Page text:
At Bloomberg, Richard Cookson explains why “inflation targeting is a very stupid policy.” He writes (my emphasis added in bold):
In trying to increase by a fairly random amount an index of prices that they largely can’t or shouldn’t control, central banks couldn’t have done much more harm. They’ve crushed the savings and finance industry by slashing interest rates to historically low levels and driven the prices of all financial assets to a point where the phrase “unprecedented” scarcely covers it.
Interest rates, bonds, credit, equities, foreign exchange: Not a single market is unmanipulated by central banks. By encouraging sky-high asset prices and huge leverage, they’ve made it far more likely that the world ends up with the sort of debt deflation that helped make the 1930s depression so awful. Or, failing that, they may be setting us up for an inflationary burst that would hammer the price of pretty much every financial asset.
The problems start with what central bankers are trying to achieve. Presumably, if they’re to look at inflation at all, they should look only at inflation over which they have some control, to whit domestically generated inflation (broadly, non-traded inflation). However, overall inflation measures also include tradable inflation, which relates essentially to imported goods.
For the biggest economies, roughly a third of overall inflation comes from tradable inflation. And whilst non-traded inflation has remained very stable over the years, the tradable slice has really only headed in one direction: down. Since the global financial crisis, U.S. traded goods prices have fallen about 10 percentage points.
Crucially, these prices are set by North Asia in general and China in particular. If domestic inflation is stable, then the change in the overall consumer-price index must be driven by the far more volatile tradable part. Both the overall direction and the cyclical moves in G7 inflation are thus set by China. Anyone who doubts this should look at a chart of Chinese producer prices and U.S. import prices. In effect, monetary policy in the developed world is dependent on Chinese companies’ ability and willingness to turn out things on the cheap.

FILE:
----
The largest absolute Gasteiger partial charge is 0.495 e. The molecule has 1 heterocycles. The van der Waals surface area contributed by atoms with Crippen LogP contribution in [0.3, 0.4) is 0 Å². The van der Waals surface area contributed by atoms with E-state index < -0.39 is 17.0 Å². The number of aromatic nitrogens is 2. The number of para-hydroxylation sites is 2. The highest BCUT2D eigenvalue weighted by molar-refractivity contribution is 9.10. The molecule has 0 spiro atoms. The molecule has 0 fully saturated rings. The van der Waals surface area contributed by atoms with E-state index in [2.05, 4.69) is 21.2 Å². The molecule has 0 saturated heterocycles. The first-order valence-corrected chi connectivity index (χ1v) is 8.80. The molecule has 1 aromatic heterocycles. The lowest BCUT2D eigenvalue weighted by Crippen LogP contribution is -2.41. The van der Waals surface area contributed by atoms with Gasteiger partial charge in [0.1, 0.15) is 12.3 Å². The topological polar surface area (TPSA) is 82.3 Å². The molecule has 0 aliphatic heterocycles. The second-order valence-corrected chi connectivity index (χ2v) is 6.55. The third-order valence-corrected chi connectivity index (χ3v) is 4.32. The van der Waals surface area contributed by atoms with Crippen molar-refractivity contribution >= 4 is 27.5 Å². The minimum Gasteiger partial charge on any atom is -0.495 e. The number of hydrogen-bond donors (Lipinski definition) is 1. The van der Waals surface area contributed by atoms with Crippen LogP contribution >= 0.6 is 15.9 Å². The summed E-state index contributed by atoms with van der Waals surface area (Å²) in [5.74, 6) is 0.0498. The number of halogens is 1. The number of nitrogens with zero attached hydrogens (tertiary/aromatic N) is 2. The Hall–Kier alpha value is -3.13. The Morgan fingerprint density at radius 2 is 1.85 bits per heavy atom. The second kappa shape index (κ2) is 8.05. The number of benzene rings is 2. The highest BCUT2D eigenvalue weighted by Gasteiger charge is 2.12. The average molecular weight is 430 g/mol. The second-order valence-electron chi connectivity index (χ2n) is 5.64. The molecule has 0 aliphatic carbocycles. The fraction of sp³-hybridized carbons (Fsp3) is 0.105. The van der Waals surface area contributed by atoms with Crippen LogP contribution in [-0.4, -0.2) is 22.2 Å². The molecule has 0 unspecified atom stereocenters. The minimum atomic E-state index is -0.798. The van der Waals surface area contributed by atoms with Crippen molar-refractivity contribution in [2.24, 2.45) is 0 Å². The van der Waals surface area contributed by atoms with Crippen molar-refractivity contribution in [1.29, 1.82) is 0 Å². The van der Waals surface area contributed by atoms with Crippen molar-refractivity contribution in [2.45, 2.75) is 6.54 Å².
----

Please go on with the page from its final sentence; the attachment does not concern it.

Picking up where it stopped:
Which is where we get to the second problem. This China effect should be a good thing, not a bad one. Such supply-side disinflation is what economists call good deflation. It just means that stuff is cheaper for consumers. The trouble only starts when central bankers try, misguidedly, to offset this imported deflation.
So what happens when they attempt to push overall inflation higher? Simple: Interest rates for the domestic economy end up too low and central banks encourage credit bubbles. The big, crunching problems of the past couple of decades have all been preceded by rapid growth in credit-to-GDP. This applies to the recession after the tech bubble, the global financial crisis and the economic fallout from Covid-19.
You can’t blame central banks for a coronavirus. You can, though, blame them for two other things. The first is the amount of leverage, specifically corporate leverage, going into the pandemic. The second is the reason for this buildup of debt: Central banks went into the crisis with, at best, vanishingly small interest rates and balance sheets groaning with assets.
Every new emergency has meant that central banks have had to resort to ever more extreme measures to guard against a vicious debt-deflationary cycle, the conditions for which they helped foster. This time around, the remedy included buying huge swaths of corporate debt. This has encouraged even greater leveraging of companies that were far from shy of debt in the first place. Where’s the downside if central banks always bail you out? The answer is: They won’t always be able to.
As Andrew Hunt, who runs an eponymous economic consultancy, puts it: “You’re climbing ever higher up a cliff so that you can one day fall off at a higher level.” Indeed.